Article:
The Bloede Dam, formerly located in the oldest and most visited state park in Maryland (Patapsco Valley State Park), has been a source of tragic deaths and a bane to the health of the Patapsco River for the last century.
KCI provided construction management, engineering and inspection services to support American Rivers in removing the structure and returning the channel to a natural state. The Bloede team, including designers Inter-Fluve and contractor Kiewit, overcame a host of unexpected site and technical challenges to successfully address a long-time safety hazard, address public infrastructure concerns, and restore the surrounding area to its natural state.
Constructed in 1907 to provide electric power, the dam’s unique “submerged generating” design was inoperable by 1927 due to sedimentation within the impoundment. Since that time, the 34-foot-high and 220-foot-wide structure has been a public hazard and an obstacle to migrating fish and natural river processes. Decades later, the removal project was initiated by American Rivers in collaboration with the Maryland Department of Natural Resources, and the National Oceanic and Atmospheric Administration.
One of the significant outcomes of removing the structure was that the river elevation would be significantly lower, in some areas as much as 25 feet. During further site investigation, the design team determined that extensive sewer infrastructure constructed behind the dam would be exposed and at high risk once the dam was removed and long impounded sediments were flushed downstream.
“This was a two-million-dollar dam removal and a $16 million sewer relocation project,” said American Rivers Director Serena McClain. “The real work was in moving utilities that needed to remain working, connecting them under a flowing river.”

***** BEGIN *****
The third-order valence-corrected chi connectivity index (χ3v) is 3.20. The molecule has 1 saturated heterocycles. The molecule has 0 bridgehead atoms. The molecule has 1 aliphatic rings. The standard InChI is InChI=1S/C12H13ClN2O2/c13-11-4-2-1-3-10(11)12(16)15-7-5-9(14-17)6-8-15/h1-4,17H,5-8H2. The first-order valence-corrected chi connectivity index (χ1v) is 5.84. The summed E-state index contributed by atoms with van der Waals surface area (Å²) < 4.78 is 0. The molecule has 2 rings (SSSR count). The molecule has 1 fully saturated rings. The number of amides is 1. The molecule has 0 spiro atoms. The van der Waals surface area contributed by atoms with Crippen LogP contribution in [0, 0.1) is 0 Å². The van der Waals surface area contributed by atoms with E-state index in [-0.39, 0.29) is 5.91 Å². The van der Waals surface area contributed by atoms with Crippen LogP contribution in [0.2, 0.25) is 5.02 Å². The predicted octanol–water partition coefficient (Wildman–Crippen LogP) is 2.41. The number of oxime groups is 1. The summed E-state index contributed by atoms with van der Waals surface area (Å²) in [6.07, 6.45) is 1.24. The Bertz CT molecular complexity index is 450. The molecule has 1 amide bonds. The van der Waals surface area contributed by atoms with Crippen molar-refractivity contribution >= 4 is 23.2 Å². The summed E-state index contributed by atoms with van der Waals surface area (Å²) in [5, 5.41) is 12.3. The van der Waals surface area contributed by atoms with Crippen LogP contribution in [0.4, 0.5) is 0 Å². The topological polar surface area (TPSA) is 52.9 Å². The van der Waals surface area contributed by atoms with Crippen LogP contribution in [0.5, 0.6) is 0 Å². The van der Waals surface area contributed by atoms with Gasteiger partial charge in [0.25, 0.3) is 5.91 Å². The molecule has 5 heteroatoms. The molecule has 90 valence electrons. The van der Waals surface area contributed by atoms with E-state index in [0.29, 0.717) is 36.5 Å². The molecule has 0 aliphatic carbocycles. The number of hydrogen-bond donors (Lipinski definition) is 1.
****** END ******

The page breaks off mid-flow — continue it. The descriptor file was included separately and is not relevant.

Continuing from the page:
A 42-inch interceptor sewer had been constructed along the river in the 1960s and 1970s, followed by a smaller 12-inch sanitary siphon line on a separate alignment. Both needed to be relocated. The project suddenly grew, and the jurisdictions on both sides of the river, Baltimore and Howard counties, were brought into the design and permitting efforts.
An artificial island had to be created to divert flow around sectional trench shoring, where targeted blasting was required to place the new sanitary lines deep within the bedrock beneath the river channel and subsequent lower water levels.
As the project moved from design to construction, the level of complexity grew significantly due to existing infrastructure, historic structures, and high river flows.
“The existing utility lines became an even more critical issue during construction and again had the potential to derail the project both technically and financially. We worked with Kiewit to address these and other unexpected challenges as they arose.”– Jim Wilson, PE, Practice Leader
A large utility vault for the interceptor sewer was located within the near-bank area and required extensive scour protection. Approximately thirty 20-foot deep interlinked caissons had to be drilled to construct a secant pile wall protecting the structure. During the operation, Kiewit encountered rock with a hardness of 40,000 psi. For reference, strong concrete has a psi of 8,000. Working 24 hours per day, drilling progress on the three-foot diameter caissons was measured in inches. The retaining structure took months longer than expected to complete.